Author(s): Owen Marshall
A generous selection from New Zealand's foremost writer of short stories. Peter Simpson in reviewing Owen Marshall's stories in the New Zealand Listener wrote: 'Marshall is held in uncommon affection by New Zealand readers - generally we admire and respect rather than love our writers.' This love is perhaps evoked not just by the superb quality of Marshall's writing but because his stories so precisely capture his fellow New Zealanders and their country. From the provinces to the cities, the remote landscapes to journeying overseas, Marshall's stories show a deep understanding of who and where we are. Sometimes he skewers the locals with sharp and sly comedy, in other stories there's an elegiac sadness or a grim reality, but always an insightful exploration of human emotions. From the substantial body of work created over the last thirty years, critic, writer and academic Vincent O'Sullivan has selected sixty stories that give a wide representation of Marshall's range. He once wrote that short stories should aspire to a combination of 'intransigence and poetry', both of which are evident in this fine selection. 'Marshall is a writer who speaks with equal intensity to the unbearable loveliness and malevolence of life.' - Carolyn Bliss, World Literature Today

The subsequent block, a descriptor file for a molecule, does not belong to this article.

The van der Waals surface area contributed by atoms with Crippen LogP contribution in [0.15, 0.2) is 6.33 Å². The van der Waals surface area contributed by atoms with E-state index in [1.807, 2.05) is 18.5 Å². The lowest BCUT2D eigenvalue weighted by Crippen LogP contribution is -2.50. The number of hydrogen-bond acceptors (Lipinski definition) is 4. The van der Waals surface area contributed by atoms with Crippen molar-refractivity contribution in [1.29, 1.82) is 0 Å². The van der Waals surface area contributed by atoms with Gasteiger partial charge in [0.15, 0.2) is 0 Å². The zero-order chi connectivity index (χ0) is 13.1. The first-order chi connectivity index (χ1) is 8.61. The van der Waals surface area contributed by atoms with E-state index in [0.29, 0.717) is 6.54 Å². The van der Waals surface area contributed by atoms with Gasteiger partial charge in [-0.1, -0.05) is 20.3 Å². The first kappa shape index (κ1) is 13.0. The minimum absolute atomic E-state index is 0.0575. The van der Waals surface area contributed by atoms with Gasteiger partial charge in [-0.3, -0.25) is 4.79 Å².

Novelist, short-story writer and poet, Owen Marshall has written or edited twenty-three books to date. Awards for his fiction include the New Zealand Literary Fund Scholarship in Letters, fellowships at Otago and Canterbury universities and the Katherine Mansfield Memorial Fellowship in Menton, France. In 2000 he received the ONZM for services to literature and his novel Harlequin Rex won the Montana New Zealand Book Awards Deutz Medal for Fiction. In 2002 the University of Canterbury awarded him the honorary degree of Doctor of Letters, and in 2005 appointed him an adjunct professor. Born in 1941, Owen Marshall has spent almost all his life in South Island towns, and has an affinity with provincial New Zealand.